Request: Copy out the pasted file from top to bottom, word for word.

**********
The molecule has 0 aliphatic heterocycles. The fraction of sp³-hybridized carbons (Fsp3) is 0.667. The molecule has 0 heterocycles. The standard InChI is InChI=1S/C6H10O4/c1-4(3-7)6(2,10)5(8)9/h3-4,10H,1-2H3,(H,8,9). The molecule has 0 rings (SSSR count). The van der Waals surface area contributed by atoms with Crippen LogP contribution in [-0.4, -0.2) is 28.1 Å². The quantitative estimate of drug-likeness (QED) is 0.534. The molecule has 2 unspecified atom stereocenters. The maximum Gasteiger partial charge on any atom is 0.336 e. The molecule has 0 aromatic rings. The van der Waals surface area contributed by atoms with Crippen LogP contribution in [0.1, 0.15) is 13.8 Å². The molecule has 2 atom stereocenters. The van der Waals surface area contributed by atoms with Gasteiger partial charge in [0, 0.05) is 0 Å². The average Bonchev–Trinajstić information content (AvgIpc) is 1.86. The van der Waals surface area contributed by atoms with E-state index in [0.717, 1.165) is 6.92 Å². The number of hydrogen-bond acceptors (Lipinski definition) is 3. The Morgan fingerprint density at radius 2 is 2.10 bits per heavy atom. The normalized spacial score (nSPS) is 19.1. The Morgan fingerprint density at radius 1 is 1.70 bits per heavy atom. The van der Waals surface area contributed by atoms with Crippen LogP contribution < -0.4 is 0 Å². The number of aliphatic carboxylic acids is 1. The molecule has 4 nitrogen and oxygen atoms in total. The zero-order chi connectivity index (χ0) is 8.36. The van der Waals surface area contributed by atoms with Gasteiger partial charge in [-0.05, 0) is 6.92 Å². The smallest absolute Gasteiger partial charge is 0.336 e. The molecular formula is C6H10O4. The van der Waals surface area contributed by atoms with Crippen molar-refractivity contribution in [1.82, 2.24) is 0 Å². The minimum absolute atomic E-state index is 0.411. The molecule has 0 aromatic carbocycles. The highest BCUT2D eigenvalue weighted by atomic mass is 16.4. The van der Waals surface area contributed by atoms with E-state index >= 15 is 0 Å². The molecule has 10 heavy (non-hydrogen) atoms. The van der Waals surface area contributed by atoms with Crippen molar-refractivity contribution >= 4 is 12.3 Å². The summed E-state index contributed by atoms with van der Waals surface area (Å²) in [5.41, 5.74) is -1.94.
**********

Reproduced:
The molecule has 0 aliphatic heterocycles. The fraction of sp³-hybridized carbons (Fsp3) is 0.667. The molecule has 0 heterocycles. The standard InChI is InChI=1S/C6H10O4/c1-4(3-7)6(2,10)5(8)9/h3-4,10H,1-2H3,(H,8,9). The molecule has 0 rings (SSSR count). The van der Waals surface area contributed by atoms with Crippen LogP contribution in [-0.4, -0.2) is 28.1 Å². The quantitative estimate of drug-likeness (QED) is 0.534. The molecule has 2 unspecified atom stereocenters. The maximum Gasteiger partial charge on any atom is 0.336 e. The molecule has 0 aromatic rings. The van der Waals surface area contributed by atoms with Crippen LogP contribution in [0.1, 0.15) is 13.8 Å². The molecule has 2 atom stereocenters. The van der Waals surface area contributed by atoms with Gasteiger partial charge in [0, 0.05) is 0 Å². The average Bonchev–Trinajstić information content (AvgIpc) is 1.86. The van der Waals surface area contributed by atoms with E-state index in [0.717, 1.165) is 6.92 Å². The number of hydrogen-bond acceptors (Lipinski definition) is 3. The Morgan fingerprint density at radius 2 is 2.10 bits per heavy atom. The normalized spacial score (nSPS) is 19.1. The Morgan fingerprint density at radius 1 is 1.70 bits per heavy atom. The van der Waals surface area contributed by atoms with Crippen LogP contribution < -0.4 is 0 Å². The number of aliphatic carboxylic acids is 1. The molecule has 4 nitrogen and oxygen atoms in total. The zero-order chi connectivity index (χ0) is 8.36. The van der Waals surface area contributed by atoms with Gasteiger partial charge in [-0.05, 0) is 6.92 Å². The smallest absolute Gasteiger partial charge is 0.336 e. The molecular formula is C6H10O4. The van der Waals surface area contributed by atoms with Crippen molar-refractivity contribution in [1.82, 2.24) is 0 Å². The minimum absolute atomic E-state index is 0.411. The molecule has 0 aromatic carbocycles. The highest BCUT2D eigenvalue weighted by atomic mass is 16.4. The van der Waals surface area contributed by atoms with E-state index >= 15 is 0 Å². The molecule has 10 heavy (non-hydrogen) atoms. The van der Waals surface area contributed by atoms with Crippen molar-refractivity contribution >= 4 is 12.3 Å². The summed E-state index contributed by atoms with van der Waals surface area (Å²) in [5.41, 5.74) is -1.94.